• Again, critical thinking is by far the best. I would marry it if I could.
  • Have index cards handy that have your patterns laid out in front of you. Instead of becoming angry, demanding, and controlling next, what do you really want? What need are you trying to have met? How else can you meet it?

For me, when I become angry, demanding, and controlling, usually it’s because I feel unloved and I need emotional attention. I can meet that need myself by 1) talking to God and the Universe, or 2) writing in this blog (which do you think I picked today? lol).

  • Just think about it. Why are you so upset right now? What is this triggering? What does this remind you of from your past?

 

Today, I am very proud of myself for what I accomplished. I was having a conversation over text where I became upset. Because I was at home, I practiced piano and released my anger. As I was practicing, I started thinking my way through the emotion. I started asking myself, “Ok. WHY am I so upset right now? What is this reminding me of?”

And then I had my answer. I responded to the person in a very calm and respectful way. Then I filled my own love tank by writing in this blog 🙂

My whole processing time for the negative emotions and the response was 30 minutes. Progress over perfection! This small victory only added on to my really important realization earlier in the day.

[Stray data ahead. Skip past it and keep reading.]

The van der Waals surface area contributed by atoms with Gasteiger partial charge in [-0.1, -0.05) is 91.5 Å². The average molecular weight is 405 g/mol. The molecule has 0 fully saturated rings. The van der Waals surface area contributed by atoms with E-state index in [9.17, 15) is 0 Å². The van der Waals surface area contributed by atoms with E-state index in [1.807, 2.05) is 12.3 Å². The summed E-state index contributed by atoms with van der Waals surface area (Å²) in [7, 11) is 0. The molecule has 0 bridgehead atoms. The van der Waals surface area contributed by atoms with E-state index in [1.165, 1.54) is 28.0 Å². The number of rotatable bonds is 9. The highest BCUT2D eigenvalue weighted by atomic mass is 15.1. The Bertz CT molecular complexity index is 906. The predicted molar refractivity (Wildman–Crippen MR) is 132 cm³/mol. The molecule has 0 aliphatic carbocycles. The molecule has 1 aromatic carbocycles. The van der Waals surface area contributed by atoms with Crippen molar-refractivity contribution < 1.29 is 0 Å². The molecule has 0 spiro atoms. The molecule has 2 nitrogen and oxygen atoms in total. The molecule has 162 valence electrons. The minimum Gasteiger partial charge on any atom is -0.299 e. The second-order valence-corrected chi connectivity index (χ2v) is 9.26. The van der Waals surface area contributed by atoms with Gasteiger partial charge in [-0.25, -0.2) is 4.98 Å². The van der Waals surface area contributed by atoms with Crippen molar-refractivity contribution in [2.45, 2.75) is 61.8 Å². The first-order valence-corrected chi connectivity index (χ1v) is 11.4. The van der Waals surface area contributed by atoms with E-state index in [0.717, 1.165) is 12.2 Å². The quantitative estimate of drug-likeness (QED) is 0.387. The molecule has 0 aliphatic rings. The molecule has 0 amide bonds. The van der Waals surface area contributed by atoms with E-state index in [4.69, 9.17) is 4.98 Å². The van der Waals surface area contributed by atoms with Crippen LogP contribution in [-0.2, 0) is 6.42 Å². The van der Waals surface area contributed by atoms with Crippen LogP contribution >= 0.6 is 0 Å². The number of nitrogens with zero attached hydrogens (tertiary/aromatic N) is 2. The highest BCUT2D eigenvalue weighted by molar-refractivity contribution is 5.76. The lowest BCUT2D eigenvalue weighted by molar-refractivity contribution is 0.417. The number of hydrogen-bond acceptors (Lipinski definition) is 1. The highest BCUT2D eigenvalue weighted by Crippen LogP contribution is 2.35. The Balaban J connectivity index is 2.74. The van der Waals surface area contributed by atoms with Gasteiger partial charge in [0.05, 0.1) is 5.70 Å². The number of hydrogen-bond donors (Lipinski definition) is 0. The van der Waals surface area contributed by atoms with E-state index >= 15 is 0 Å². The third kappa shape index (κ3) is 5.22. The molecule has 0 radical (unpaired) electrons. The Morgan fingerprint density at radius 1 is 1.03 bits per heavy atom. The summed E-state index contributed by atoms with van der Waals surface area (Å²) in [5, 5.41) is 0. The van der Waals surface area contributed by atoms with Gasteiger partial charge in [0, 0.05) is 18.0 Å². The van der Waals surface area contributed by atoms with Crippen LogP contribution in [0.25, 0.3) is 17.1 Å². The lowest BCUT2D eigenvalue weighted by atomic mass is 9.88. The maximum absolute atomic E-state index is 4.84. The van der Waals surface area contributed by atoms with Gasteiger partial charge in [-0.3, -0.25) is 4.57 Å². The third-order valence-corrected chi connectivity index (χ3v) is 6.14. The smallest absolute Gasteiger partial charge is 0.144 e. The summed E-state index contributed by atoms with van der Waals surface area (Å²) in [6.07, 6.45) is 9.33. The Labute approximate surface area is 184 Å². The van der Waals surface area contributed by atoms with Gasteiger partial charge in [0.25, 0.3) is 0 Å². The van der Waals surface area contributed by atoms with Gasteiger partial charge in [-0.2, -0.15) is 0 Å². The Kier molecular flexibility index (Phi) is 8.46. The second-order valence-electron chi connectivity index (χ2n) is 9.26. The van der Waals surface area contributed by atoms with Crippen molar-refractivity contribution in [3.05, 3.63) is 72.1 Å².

The Realization
Not only did I not know how to process and manage my negative emotions in the context of conflict situations, but also I would have the same problem when I would deal with very strong emotions by myself in dealing with anxiety and panic.

As mentioned above, my primary need to fill my love tank is emotional attention. What I would do in the past was just dump my emotional load on anybody and everybody who would listen, with no warning or no consideration for what they were doing. All I could think about was that I FELT horrible, and I just needed someone else to listen to me so that I would feel better.

Understandably, most people became so tired of this that they stopped talking to me and stopped offering to give me emotional support. I drew the conclusion that all people sucked, didn’t want to give emotional support, and didn’t value vulnerability and authenticity in relationships.

The issue with this was not that I wanted to share myself with others. It was not that I was being vulnerable and authentic. It was just that I was sharing myself with no consideration for others, therefore making others feel like I was using them for emotional attention.